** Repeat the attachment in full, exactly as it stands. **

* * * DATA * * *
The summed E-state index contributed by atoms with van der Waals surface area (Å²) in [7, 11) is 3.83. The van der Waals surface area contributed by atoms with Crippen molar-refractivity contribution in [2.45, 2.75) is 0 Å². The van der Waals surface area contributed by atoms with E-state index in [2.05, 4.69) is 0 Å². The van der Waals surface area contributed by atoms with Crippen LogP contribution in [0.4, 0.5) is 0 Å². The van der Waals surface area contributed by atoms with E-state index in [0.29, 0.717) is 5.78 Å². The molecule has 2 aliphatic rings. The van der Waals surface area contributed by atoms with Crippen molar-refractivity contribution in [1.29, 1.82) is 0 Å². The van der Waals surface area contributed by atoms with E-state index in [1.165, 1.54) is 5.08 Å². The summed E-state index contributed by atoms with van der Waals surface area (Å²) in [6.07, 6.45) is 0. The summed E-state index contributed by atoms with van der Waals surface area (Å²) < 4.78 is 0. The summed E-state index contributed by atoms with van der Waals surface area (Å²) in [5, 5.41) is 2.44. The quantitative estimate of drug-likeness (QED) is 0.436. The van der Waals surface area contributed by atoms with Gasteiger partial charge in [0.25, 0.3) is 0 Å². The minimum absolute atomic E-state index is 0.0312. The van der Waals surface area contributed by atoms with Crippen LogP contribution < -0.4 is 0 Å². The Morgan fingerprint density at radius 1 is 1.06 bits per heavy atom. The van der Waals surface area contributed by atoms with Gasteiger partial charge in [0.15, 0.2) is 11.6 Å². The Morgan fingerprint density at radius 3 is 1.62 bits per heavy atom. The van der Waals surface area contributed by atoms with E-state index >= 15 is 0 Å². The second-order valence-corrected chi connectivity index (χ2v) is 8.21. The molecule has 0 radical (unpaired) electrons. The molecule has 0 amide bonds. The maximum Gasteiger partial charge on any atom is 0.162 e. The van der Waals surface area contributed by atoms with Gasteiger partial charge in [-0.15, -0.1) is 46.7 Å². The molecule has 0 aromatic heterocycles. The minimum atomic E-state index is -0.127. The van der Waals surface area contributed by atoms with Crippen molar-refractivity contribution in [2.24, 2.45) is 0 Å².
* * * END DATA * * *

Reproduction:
The summed E-state index contributed by atoms with van der Waals surface area (Å²) in [7, 11) is 3.83. The van der Waals surface area contributed by atoms with Crippen molar-refractivity contribution in [2.45, 2.75) is 0 Å². The van der Waals surface area contributed by atoms with E-state index in [2.05, 4.69) is 0 Å². The van der Waals surface area contributed by atoms with Crippen LogP contribution in [0.4, 0.5) is 0 Å². The van der Waals surface area contributed by atoms with E-state index in [0.29, 0.717) is 5.78 Å². The molecule has 2 aliphatic rings. The van der Waals surface area contributed by atoms with Crippen molar-refractivity contribution in [1.29, 1.82) is 0 Å². The van der Waals surface area contributed by atoms with E-state index in [1.165, 1.54) is 5.08 Å². The summed E-state index contributed by atoms with van der Waals surface area (Å²) in [6.07, 6.45) is 0. The summed E-state index contributed by atoms with van der Waals surface area (Å²) < 4.78 is 0. The summed E-state index contributed by atoms with van der Waals surface area (Å²) in [5, 5.41) is 2.44. The quantitative estimate of drug-likeness (QED) is 0.436. The van der Waals surface area contributed by atoms with Gasteiger partial charge in [0.25, 0.3) is 0 Å². The minimum absolute atomic E-state index is 0.0312. The van der Waals surface area contributed by atoms with Crippen LogP contribution < -0.4 is 0 Å². The Morgan fingerprint density at radius 1 is 1.06 bits per heavy atom. The van der Waals surface area contributed by atoms with Gasteiger partial charge in [0.15, 0.2) is 11.6 Å². The Morgan fingerprint density at radius 3 is 1.62 bits per heavy atom. The van der Waals surface area contributed by atoms with E-state index >= 15 is 0 Å². The second-order valence-corrected chi connectivity index (χ2v) is 8.21. The molecule has 0 radical (unpaired) electrons. The molecule has 0 amide bonds. The maximum Gasteiger partial charge on any atom is 0.162 e. The van der Waals surface area contributed by atoms with Gasteiger partial charge in [-0.15, -0.1) is 46.7 Å². The molecule has 0 aromatic heterocycles. The minimum atomic E-state index is -0.127. The van der Waals surface area contributed by atoms with Crippen molar-refractivity contribution in [2.24, 2.45) is 0 Å².